The relationship between Duvall and Rasmussen is refreshing. Their personal and professional lives are depicted without the unnecessary drama that most shows suffer from.

Thus begins a chase for a serial rapist who becomes bolder after his every crime hits dead end. Joining Karen in this impossible mission is the gruff senior Grace Rasmussen (Toni Collette). As both these women reopen cases, two sides of the judicial system come to the fore – the efficient and the flawed.

Kaitlyn Dever in <i>Unbelievable</i>.
Kaitlyn Dever in Unbelievable.

Duvall and Rasmussen are symbolic of the former. Their strategy is meticulous – stray hand and footprints, a recovered security video and a vague sketch lead them to important clues. It is also a portrayal of how cases like these should be dealt with - listening to the victims, showing faith in their narratives and not brushing aside memory lapses that are part and parcel of trauma.

Detective Duvall in a still from <i>Unbelievable</i>.
Detective Duvall in a still from Unbelievable.

The relationship between Duvall and Rasmussen is refreshing. Their personal and professional lives are depicted without the unnecessary drama that most shows suffer from. Both battle their inner demons, struggle to not let the horrifying details of the case affect them and both are angry.

Detective Grace Rasmussen in a still from <i>Unbelievable</i>.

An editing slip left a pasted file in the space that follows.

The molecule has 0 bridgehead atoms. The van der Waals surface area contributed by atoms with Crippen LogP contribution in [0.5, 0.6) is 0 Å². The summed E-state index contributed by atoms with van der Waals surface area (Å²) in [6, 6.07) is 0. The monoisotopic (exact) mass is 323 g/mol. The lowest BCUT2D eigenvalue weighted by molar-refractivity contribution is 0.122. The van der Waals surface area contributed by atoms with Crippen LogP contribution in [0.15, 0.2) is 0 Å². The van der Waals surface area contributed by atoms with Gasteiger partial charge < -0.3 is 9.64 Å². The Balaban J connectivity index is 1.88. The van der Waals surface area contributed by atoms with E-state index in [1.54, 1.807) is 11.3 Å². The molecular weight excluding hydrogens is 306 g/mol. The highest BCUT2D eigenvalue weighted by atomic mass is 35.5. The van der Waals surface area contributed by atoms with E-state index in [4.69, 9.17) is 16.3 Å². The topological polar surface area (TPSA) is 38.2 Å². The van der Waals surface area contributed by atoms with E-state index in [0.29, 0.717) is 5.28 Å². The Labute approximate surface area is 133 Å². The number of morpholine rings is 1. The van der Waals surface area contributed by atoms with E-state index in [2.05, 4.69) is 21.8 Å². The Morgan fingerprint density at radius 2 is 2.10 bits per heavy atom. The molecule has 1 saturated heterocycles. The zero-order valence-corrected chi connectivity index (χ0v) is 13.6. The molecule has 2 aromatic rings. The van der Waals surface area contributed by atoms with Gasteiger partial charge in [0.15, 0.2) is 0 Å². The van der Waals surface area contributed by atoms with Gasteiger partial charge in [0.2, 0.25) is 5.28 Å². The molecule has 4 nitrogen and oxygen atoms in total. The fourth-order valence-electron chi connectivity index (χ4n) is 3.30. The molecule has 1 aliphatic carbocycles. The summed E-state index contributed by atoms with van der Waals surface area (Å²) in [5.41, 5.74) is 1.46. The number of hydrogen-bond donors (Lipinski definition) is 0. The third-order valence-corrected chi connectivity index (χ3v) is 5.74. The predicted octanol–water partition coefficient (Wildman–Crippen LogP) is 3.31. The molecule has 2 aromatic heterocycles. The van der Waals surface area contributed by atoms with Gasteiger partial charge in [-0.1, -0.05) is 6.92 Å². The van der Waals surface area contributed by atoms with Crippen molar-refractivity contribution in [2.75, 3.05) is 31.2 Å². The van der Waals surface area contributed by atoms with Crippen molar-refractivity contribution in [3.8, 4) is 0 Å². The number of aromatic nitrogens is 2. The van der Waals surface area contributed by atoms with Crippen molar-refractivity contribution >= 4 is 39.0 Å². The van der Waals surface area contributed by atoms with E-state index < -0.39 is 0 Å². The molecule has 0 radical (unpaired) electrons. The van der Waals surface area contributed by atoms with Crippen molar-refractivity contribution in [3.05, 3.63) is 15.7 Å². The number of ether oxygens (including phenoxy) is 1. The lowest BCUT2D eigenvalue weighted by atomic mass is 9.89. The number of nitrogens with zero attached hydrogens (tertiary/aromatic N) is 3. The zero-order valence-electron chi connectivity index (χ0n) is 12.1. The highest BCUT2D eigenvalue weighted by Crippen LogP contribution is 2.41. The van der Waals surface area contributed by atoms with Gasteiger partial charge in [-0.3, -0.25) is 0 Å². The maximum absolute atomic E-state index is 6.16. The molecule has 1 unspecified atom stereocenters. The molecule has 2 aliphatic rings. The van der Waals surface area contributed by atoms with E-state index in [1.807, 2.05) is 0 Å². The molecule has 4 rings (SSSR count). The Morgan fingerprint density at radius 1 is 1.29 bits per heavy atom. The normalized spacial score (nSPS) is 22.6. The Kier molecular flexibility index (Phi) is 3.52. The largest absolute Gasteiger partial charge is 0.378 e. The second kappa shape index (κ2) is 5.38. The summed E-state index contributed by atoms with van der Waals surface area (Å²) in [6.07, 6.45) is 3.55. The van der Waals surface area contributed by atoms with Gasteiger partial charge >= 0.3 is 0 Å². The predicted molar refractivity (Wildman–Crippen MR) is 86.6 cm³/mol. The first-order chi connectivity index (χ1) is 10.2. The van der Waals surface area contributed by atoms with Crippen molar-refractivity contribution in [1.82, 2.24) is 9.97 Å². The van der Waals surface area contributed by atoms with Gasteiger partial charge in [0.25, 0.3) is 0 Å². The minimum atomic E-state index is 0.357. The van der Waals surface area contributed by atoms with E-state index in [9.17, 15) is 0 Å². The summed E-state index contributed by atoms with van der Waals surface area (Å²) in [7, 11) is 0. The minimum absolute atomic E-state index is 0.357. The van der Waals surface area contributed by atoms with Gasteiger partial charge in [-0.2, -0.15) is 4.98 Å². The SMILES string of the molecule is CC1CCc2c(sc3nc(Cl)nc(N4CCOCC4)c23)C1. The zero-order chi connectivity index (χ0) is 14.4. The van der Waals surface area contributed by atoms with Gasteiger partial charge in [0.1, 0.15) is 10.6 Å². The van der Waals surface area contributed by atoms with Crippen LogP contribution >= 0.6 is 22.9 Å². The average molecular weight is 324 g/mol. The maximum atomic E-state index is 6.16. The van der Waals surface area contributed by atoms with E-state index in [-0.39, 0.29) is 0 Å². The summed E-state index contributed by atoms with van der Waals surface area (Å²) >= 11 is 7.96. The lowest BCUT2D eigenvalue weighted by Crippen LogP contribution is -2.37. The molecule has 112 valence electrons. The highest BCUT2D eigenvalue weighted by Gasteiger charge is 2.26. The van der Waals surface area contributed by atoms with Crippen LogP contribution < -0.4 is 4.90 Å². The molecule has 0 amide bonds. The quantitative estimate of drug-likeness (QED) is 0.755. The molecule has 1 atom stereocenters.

Detective Grace Rasmussen in a still from Unbelievable.

Angry at the sociopaths who have no remorse even after violating women, and leaving them in fear for the rest of their lives. Angry at the system for shielding cops who proudly beat up their wives and then nonchalantly return to work to “protect” the citizens of the country. Angry at the apathy of the people in power towards rape survivors.

In one of the best scenes from the show, we see Karen and Grace playing cards in the dead of the night, waiting for the case to come to an end. When coaxed by Grace to go home and get some rest, Karen narrates an incident from her initial days at work. She was summoned to arrest a man who “beat the lights out of his wife”.

“She refused to go to the hospital, so the paramedics patched her up. As I was drinking with my colleagues, the husband got himself a bail and finished what he started. So, when I hear a little voice inside me saying ‘don’t go home yet’ I pay attention,” Karen said. Pay attention – the show tells us that these aren’t merely words, they have the ability to make or break lives.